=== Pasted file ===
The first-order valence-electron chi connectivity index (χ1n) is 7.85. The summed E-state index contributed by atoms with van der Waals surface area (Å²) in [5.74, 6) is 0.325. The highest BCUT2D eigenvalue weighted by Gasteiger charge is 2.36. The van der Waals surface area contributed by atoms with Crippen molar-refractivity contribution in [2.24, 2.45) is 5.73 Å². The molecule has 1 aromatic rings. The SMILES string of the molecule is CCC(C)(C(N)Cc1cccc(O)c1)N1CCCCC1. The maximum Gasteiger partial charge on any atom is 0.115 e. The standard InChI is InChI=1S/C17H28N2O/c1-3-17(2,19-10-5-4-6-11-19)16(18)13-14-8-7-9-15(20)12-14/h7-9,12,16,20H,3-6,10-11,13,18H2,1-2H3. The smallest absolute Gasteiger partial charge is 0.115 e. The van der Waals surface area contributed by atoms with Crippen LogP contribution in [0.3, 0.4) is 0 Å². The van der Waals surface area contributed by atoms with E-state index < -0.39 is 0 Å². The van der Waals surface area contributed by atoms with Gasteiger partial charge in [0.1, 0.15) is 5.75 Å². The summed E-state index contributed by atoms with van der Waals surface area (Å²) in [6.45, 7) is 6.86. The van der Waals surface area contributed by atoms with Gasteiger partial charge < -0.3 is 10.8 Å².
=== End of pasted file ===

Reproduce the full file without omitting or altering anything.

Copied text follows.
The first-order valence-electron chi connectivity index (χ1n) is 7.85. The summed E-state index contributed by atoms with van der Waals surface area (Å²) in [5.74, 6) is 0.325. The highest BCUT2D eigenvalue weighted by Gasteiger charge is 2.36. The van der Waals surface area contributed by atoms with Crippen molar-refractivity contribution in [2.24, 2.45) is 5.73 Å². The molecule has 1 aromatic rings. The SMILES string of the molecule is CCC(C)(C(N)Cc1cccc(O)c1)N1CCCCC1. The maximum Gasteiger partial charge on any atom is 0.115 e. The standard InChI is InChI=1S/C17H28N2O/c1-3-17(2,19-10-5-4-6-11-19)16(18)13-14-8-7-9-15(20)12-14/h7-9,12,16,20H,3-6,10-11,13,18H2,1-2H3. The smallest absolute Gasteiger partial charge is 0.115 e. The van der Waals surface area contributed by atoms with Crippen LogP contribution in [0.3, 0.4) is 0 Å². The van der Waals surface area contributed by atoms with E-state index < -0.39 is 0 Å². The van der Waals surface area contributed by atoms with Gasteiger partial charge in [0.1, 0.15) is 5.75 Å². The summed E-state index contributed by atoms with van der Waals surface area (Å²) in [6.45, 7) is 6.86. The van der Waals surface area contributed by atoms with Gasteiger partial charge < -0.3 is 10.8 Å².